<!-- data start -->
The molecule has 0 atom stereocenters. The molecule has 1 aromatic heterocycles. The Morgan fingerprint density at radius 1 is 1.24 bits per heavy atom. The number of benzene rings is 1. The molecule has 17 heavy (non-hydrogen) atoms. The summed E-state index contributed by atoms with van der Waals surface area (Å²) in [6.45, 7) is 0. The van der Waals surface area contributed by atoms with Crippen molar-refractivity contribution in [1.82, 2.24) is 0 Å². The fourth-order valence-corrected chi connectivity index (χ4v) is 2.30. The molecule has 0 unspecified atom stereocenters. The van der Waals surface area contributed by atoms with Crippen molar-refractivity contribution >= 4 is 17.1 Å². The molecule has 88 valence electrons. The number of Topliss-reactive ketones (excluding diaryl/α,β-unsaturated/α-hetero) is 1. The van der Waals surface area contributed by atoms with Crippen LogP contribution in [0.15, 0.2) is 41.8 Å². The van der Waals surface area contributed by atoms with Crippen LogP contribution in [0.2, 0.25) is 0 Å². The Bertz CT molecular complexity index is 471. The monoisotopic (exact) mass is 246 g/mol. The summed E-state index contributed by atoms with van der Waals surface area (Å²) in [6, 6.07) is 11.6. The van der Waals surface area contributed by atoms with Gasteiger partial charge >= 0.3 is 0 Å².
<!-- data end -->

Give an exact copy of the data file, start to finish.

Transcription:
The molecule has 0 atom stereocenters. The molecule has 1 aromatic heterocycles. The Morgan fingerprint density at radius 1 is 1.24 bits per heavy atom. The number of benzene rings is 1. The molecule has 17 heavy (non-hydrogen) atoms. The summed E-state index contributed by atoms with van der Waals surface area (Å²) in [6.45, 7) is 0. The van der Waals surface area contributed by atoms with Crippen molar-refractivity contribution in [1.82, 2.24) is 0 Å². The fourth-order valence-corrected chi connectivity index (χ4v) is 2.30. The molecule has 0 unspecified atom stereocenters. The van der Waals surface area contributed by atoms with Crippen molar-refractivity contribution >= 4 is 17.1 Å². The molecule has 88 valence electrons. The number of Topliss-reactive ketones (excluding diaryl/α,β-unsaturated/α-hetero) is 1. The van der Waals surface area contributed by atoms with Crippen LogP contribution in [0.15, 0.2) is 41.8 Å². The van der Waals surface area contributed by atoms with Crippen LogP contribution in [0.2, 0.25) is 0 Å². The Bertz CT molecular complexity index is 471. The monoisotopic (exact) mass is 246 g/mol. The summed E-state index contributed by atoms with van der Waals surface area (Å²) in [6, 6.07) is 11.6. The van der Waals surface area contributed by atoms with Gasteiger partial charge >= 0.3 is 0 Å².